Measuring Against Other Forecasts
If there is a supplementary forecast available (for example, a forecast generated by another software package or department), it could be useful to use the same criteria to examine its forecast accuracy.
In a recent tuning exercise, we compared the forecasts being generated by a third-party sales and promotion management system to the tuned ODMC statistical forecast. Some of the data from this system was being used as a causal factor in ODMC so it was important to understand how it was being generated, and the client wanted to know whether the forecasts it generated warranted preference to the ODMC forecast for use in the Oracle Supply Planning Cloud application. The third-party system generated a total forecast error of 30.5%, whereas the ODMC error was much lower at 15.5% (for like products, at the item x banner level, for a single test week).
It turned out to be an easy decision.
Kalypso has a careful, consultative approach to engine tuning. We have conducted around 40 tuning exercises in the last seven years, with every single engagement showing empirical improvements. Our engine tuning engagements typically drive weighted forecast error improvements between 10-20% (relative to the existing error percent), with some much better than this. And secondarily, where current bias is poor to extremely poor, we often see vast improvement in the bias numbers due to systemic issues driven by one or two settings.
Engine tuning is a standard part of Kalypso’s implementation methodology for new Oracle demand management projects. We recommend tuning before Go-Live, if possible, between SIT and UAT. It is unproductive to tune while there are known issues with historical data. But engine tuning often uncovers previously unknown history issues or at least raises awareness of the impact of anomalies. Of course, for any new project, initial results and impressions count in the business. A well-understood, well-tuned statistical forecast creates a good impression and fuels user acceptance. But if that “before go-live" ideal is missed, then it ought to be conducted as soon as possible.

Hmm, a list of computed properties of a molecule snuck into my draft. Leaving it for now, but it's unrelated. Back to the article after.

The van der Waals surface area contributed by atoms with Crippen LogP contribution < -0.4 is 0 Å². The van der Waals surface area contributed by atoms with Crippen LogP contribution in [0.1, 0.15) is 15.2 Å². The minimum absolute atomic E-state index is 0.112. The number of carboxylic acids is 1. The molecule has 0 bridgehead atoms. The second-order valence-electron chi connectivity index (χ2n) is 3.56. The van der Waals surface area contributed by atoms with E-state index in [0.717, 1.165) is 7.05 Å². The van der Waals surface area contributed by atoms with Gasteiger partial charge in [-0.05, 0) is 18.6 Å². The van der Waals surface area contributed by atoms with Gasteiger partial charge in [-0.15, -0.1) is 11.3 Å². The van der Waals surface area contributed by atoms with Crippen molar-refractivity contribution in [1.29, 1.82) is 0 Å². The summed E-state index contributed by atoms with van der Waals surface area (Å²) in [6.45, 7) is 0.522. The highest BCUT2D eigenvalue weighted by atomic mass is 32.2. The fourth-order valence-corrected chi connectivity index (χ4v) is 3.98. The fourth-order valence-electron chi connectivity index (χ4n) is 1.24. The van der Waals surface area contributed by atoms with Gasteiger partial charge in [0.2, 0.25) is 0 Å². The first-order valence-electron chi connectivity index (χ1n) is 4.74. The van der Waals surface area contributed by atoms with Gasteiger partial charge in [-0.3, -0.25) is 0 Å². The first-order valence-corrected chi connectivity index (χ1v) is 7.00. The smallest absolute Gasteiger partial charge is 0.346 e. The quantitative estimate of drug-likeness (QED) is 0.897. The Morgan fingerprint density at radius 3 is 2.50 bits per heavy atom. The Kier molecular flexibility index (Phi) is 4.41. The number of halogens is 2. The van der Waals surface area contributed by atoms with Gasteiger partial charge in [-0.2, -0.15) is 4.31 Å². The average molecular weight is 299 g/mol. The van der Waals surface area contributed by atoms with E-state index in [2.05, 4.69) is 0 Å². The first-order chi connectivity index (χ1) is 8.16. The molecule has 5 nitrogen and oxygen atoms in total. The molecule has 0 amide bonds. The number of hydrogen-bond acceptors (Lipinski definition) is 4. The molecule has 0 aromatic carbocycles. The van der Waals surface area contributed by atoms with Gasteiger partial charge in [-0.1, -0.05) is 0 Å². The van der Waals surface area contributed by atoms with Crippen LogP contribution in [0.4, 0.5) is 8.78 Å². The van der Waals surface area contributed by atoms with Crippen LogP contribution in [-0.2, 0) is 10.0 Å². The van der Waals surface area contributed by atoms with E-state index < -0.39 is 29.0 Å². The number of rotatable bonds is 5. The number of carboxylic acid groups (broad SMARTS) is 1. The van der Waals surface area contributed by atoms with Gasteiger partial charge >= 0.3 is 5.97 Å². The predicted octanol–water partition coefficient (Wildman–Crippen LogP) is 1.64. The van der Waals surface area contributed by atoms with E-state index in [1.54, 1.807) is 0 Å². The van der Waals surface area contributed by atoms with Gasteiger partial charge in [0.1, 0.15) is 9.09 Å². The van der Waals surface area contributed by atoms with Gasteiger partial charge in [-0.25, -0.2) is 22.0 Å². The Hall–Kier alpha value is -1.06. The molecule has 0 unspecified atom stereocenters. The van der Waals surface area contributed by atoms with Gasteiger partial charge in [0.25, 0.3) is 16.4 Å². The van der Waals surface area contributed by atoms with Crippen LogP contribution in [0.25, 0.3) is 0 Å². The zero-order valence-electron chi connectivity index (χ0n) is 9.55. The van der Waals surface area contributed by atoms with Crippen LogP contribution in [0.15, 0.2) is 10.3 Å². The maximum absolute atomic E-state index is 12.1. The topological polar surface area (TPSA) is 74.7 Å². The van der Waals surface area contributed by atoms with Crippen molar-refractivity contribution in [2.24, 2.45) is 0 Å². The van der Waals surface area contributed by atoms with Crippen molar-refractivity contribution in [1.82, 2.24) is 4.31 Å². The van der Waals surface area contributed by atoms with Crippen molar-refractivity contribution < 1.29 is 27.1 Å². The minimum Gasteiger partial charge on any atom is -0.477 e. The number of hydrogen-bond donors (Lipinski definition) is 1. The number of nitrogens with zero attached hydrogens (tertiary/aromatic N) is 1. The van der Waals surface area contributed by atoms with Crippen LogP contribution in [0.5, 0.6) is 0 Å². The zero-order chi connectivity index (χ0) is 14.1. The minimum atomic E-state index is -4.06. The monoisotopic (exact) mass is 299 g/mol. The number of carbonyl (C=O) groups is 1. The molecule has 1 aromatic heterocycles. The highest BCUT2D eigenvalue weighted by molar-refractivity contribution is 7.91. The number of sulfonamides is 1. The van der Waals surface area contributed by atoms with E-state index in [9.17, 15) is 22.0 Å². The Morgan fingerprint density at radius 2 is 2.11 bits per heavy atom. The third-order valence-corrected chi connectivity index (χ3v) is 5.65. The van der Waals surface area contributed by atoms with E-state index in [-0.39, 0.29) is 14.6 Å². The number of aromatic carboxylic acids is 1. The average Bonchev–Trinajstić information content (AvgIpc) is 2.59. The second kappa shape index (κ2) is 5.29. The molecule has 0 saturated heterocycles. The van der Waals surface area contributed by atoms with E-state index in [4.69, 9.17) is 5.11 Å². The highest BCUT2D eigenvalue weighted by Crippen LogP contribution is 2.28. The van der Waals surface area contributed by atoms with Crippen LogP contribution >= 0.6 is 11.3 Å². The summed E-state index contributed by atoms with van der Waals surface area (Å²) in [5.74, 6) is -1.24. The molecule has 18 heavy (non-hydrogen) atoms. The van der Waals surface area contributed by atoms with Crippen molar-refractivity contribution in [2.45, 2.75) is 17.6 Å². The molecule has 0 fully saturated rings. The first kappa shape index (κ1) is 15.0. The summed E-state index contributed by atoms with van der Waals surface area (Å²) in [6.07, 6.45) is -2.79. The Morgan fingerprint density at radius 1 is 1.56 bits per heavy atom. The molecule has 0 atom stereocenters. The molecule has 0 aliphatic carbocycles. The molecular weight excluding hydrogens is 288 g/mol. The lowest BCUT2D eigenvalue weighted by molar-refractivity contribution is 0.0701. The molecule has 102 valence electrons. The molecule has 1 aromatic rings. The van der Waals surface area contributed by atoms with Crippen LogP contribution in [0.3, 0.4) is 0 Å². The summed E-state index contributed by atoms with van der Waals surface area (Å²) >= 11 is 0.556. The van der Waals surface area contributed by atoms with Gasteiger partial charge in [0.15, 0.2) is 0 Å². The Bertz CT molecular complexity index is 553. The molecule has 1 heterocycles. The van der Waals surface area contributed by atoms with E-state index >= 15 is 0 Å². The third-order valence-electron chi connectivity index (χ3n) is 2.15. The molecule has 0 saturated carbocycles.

Markets change over time, and different influences on demand become apparent. For this reason, and especially if statistical forecast accuracy begins to wane, repeat tuning exercises ought to be conducted – say, every two years. This helps to keep the demand planning system fresh, and the consultative exercise will help any new demand planners become more productive and confident with their Oracle system (and less likely to regress back to Excel!)
We value input from the businesses we engage with, and work hard to transfer knowledge to users to make the Oracle engine a little less of a black box. Clients often gain new insights into their own data as they are forensically analyzed to help produce the best forecast. Engaging in a Kalypso Statistical Engine Tuning exercise with Kalypso will make a significant impact on the effectiveness and credibility of your Oracle Demand Management application, and your commercial bottom line.